June 2021
Volume 62, Issue 8
Open Access
ARVO Annual Meeting Abstract  |   June 2021
Anterior segment optical coherence tomography (AS-OCT) for the assessment of corneal alkali injury
Author Affiliations & Notes
  • Jonathan Lin
    Ophthalmic and Visual Sciences, The University of Texas Medical Branch at Galveston, Galveston, Texas, United States
  • Jonathan Luisi
    Internal Medicine, The University of Texas Medical Branch at Galveston, Galveston, Texas, United States
  • Edward R Kraft
    Ophthalmic and Visual Sciences, The University of Texas Medical Branch at Galveston, Galveston, Texas, United States
  • Steven Giannos
    Ophthalmic and Visual Sciences, The University of Texas Medical Branch at Galveston, Galveston, Texas, United States
  • Mary Schmitz-Brown
    Ophthalmic and Visual Sciences, The University of Texas Medical Branch at Galveston, Galveston, Texas, United States
  • Massoud Motamedi
    Ophthalmic and Visual Sciences, The University of Texas Medical Branch at Galveston, Galveston, Texas, United States
  • Praveena Gupta
    Ophthalmic and Visual Sciences, The University of Texas Medical Branch at Galveston, Galveston, Texas, United States
  • Footnotes
    Commercial Relationships   Jonathan Lin, None; Jonathan Luisi, None; Edward Kraft, None; Steven Giannos, None; Mary Schmitz-Brown, None; Massoud Motamedi, None; Praveena Gupta, None
  • Footnotes
    Support  NIEHS Grant T32ES007254
Investigative Ophthalmology & Visual Science June 2021, Vol.62, 2020. doi:
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      Jonathan Lin, Jonathan Luisi, Edward R Kraft, Steven Giannos, Mary Schmitz-Brown, Massoud Motamedi, Praveena Gupta; Anterior segment optical coherence tomography (AS-OCT) for the assessment of corneal alkali injury. Invest. Ophthalmol. Vis. Sci. 2021;62(8):2020.

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      © ARVO (1962-2015); The Authors (2016-present)

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Abstract

Purpose : Alkali chemical burns to the cornea can ultimately lead to blindness. Slit lamp exam is traditionally used to assess damage to guide management; however, it is limited by poor depth analysis and obstruction by tissue scarring. Anterior segment optical coherence tomography (AS-OCT) is a non-invasive, high-resolution imaging modality that can potentially be used to overcome these limitations and provide fast, depth-resolved evaluation of corneal wound healing and remodeling.

Methods : Following an IACUC-approved protocol, acute injury model of alkali burn was performed by applying a 2 mm diameter circle of filter paper soaked in 1.0M NaOH to the right eye for 30 seconds, while the left eye was treated with PBS as a control. AS-OCT was performed on the cornea and iris simultaneously, before and after the chemical burn, as well as at 7 and 14 days following the burn. Corneal thickness of each eye was measured at nine points on a central cornea slice in ImageJ and OCT angiography (OCTA) was performed on the images captured by AS-OCT using a custom algorithm.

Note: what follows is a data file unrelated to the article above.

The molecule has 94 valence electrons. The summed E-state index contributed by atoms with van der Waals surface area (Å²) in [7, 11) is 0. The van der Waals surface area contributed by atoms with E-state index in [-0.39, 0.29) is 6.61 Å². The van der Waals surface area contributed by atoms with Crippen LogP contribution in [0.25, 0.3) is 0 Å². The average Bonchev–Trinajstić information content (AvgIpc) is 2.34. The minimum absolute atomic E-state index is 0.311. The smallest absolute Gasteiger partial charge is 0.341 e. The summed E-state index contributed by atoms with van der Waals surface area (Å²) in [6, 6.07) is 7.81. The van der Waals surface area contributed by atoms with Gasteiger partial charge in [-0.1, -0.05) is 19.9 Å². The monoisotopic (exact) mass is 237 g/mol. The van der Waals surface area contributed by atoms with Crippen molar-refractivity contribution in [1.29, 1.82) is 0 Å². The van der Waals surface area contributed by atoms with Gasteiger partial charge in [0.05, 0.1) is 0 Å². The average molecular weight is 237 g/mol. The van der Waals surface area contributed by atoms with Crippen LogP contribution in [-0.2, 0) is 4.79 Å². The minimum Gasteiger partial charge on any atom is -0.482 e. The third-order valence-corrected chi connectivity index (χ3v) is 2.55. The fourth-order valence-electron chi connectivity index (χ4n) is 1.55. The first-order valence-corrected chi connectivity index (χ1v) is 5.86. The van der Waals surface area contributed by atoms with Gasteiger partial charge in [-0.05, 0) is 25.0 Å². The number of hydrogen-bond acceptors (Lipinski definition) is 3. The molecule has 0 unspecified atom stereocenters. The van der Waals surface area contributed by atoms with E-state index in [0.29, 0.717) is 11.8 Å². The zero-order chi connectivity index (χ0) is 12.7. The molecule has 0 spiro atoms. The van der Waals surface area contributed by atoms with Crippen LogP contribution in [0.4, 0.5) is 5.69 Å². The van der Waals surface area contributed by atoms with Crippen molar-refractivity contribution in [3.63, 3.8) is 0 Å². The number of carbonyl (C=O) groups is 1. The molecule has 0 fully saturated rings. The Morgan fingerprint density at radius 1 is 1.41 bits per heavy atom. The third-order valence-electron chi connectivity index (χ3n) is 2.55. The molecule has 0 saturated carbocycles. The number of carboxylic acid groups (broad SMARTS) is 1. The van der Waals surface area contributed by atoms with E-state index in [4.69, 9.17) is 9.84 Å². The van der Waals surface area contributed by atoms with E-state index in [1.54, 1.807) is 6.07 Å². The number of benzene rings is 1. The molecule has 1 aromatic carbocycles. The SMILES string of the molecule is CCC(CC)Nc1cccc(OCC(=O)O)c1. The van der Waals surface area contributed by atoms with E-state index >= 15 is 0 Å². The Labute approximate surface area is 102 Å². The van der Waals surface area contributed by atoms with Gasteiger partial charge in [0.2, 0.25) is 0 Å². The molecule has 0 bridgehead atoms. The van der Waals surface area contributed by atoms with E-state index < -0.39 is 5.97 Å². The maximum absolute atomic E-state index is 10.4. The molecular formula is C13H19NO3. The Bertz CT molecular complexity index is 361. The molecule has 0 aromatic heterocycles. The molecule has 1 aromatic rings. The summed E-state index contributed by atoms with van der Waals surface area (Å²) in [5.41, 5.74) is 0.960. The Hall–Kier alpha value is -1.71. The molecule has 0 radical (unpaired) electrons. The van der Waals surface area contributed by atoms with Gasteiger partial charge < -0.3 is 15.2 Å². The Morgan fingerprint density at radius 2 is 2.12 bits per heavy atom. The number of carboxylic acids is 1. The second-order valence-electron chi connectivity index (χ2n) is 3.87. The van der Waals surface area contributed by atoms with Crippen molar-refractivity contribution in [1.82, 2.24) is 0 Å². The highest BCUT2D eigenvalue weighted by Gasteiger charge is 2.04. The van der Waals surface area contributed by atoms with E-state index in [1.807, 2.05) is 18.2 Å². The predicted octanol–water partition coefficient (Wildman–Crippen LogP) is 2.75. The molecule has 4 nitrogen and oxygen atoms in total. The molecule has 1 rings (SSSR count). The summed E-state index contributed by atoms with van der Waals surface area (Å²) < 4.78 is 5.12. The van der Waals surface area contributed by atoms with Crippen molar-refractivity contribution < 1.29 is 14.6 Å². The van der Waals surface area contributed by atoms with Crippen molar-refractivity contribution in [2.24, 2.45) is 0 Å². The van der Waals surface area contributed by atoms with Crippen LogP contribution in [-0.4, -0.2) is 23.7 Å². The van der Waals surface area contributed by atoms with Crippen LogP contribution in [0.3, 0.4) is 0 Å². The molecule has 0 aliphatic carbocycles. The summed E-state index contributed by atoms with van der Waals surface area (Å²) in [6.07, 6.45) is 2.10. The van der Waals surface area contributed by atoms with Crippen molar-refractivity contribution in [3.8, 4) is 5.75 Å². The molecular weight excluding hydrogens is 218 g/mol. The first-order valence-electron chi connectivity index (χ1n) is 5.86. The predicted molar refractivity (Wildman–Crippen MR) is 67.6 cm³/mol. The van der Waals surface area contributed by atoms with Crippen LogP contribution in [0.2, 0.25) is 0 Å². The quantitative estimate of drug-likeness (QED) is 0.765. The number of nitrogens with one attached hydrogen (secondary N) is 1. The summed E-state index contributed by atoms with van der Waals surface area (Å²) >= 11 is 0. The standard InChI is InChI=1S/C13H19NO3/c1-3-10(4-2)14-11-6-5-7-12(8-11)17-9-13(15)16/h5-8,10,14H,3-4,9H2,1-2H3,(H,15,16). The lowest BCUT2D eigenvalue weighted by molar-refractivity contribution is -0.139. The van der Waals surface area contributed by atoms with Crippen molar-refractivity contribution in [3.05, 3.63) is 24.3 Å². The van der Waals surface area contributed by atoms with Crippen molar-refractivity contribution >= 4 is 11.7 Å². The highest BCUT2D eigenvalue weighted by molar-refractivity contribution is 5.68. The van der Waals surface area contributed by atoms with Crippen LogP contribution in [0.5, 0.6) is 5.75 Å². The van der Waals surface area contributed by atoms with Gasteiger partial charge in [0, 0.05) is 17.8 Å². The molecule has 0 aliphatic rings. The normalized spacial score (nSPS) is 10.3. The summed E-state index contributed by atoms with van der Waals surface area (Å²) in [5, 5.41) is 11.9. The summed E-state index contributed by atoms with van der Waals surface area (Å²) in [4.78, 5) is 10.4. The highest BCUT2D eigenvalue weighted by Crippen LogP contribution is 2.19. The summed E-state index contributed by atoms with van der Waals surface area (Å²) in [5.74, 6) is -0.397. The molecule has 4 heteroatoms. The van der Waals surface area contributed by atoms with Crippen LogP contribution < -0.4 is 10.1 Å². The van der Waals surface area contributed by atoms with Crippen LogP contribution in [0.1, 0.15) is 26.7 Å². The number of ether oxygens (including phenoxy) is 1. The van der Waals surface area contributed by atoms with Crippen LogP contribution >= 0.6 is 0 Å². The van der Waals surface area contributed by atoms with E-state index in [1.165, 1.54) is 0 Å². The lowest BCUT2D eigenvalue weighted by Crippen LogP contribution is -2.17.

Results : We determined that alkali burns result in increased corneal thickness immediately post-injury (+70.33%), peaking on day 7 (+105.02%) and regressing slightly on day 14 (+101.95%). AS-OCT observed epithelial bullae and corneal opacity by day 7, and Descemet’s membrane detachment by day 14. In addition, beginning on day 7, OCTA showed development of neovascularization from the limbal area towards the center of the cornea. An anterior chamber inflammation was also noted, with hyper- and hypo- reflective stromal cysts, as well as expansive edemas, on day 7.

Conclusions : AS-OCT was able to, with high sensitivity, detect edema/swelling, opacification, and neovascularization resulting from alkali burn. It also provided cross-sectional information for non-invasively exploring angiogenesis and tissue remodeling, as well as 3D visualization of the anterior chamber and corneal layers, regardless of the amount of corneal scarring. AS-OCT can be a valuable adjunct to standard diagnostic tools for the assessment of corneal alkali injury and wound healing.

This is a 2021 ARVO Annual Meeting abstract.

 

Figure 1. AS-OCT showing (a) normal cornea/iris and (b) damaged cornea/iris, (c) corneal edema and stromal cysts, and (d) Descemet’s membrane detachment following alkali chemical injury.

Figure 1. AS-OCT showing (a) normal cornea/iris and (b) damaged cornea/iris, (c) corneal edema and stromal cysts, and (d) Descemet’s membrane detachment following alkali chemical injury.

 

Figure 2. Box plot of corneal thickness in percent change over time.

Figure 2. Box plot of corneal thickness in percent change over time.

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